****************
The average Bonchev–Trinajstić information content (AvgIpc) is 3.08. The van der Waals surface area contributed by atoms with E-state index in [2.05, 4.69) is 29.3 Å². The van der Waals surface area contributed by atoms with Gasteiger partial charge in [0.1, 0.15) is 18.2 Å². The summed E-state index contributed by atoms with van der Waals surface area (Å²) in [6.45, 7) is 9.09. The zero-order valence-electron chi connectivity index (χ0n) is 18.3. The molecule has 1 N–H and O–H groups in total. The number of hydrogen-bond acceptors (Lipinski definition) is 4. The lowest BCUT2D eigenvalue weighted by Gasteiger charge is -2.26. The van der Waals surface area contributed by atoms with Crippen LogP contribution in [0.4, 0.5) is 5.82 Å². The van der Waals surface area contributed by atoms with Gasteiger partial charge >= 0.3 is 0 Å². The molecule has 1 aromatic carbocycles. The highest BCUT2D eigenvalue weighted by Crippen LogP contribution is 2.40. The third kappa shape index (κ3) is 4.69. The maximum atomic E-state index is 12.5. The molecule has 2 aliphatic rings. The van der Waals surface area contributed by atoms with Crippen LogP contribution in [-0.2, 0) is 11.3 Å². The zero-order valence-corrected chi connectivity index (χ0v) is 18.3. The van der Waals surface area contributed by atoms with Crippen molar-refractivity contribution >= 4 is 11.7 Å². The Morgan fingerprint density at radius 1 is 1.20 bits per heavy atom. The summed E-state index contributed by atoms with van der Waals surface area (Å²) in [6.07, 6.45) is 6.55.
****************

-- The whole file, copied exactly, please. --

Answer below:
The average Bonchev–Trinajstić information content (AvgIpc) is 3.08. The van der Waals surface area contributed by atoms with E-state index in [2.05, 4.69) is 29.3 Å². The van der Waals surface area contributed by atoms with Gasteiger partial charge in [0.1, 0.15) is 18.2 Å². The summed E-state index contributed by atoms with van der Waals surface area (Å²) in [6.45, 7) is 9.09. The zero-order valence-electron chi connectivity index (χ0n) is 18.3. The molecule has 1 N–H and O–H groups in total. The number of hydrogen-bond acceptors (Lipinski definition) is 4. The lowest BCUT2D eigenvalue weighted by Gasteiger charge is -2.26. The van der Waals surface area contributed by atoms with Crippen LogP contribution in [0.4, 0.5) is 5.82 Å². The van der Waals surface area contributed by atoms with Gasteiger partial charge >= 0.3 is 0 Å². The molecule has 1 aromatic carbocycles. The highest BCUT2D eigenvalue weighted by Crippen LogP contribution is 2.40. The third kappa shape index (κ3) is 4.69. The maximum atomic E-state index is 12.5. The molecule has 2 aliphatic rings. The van der Waals surface area contributed by atoms with Crippen LogP contribution in [-0.2, 0) is 11.3 Å². The zero-order valence-corrected chi connectivity index (χ0v) is 18.3. The van der Waals surface area contributed by atoms with Crippen molar-refractivity contribution >= 4 is 11.7 Å². The Morgan fingerprint density at radius 1 is 1.20 bits per heavy atom. The summed E-state index contributed by atoms with van der Waals surface area (Å²) in [6.07, 6.45) is 6.55.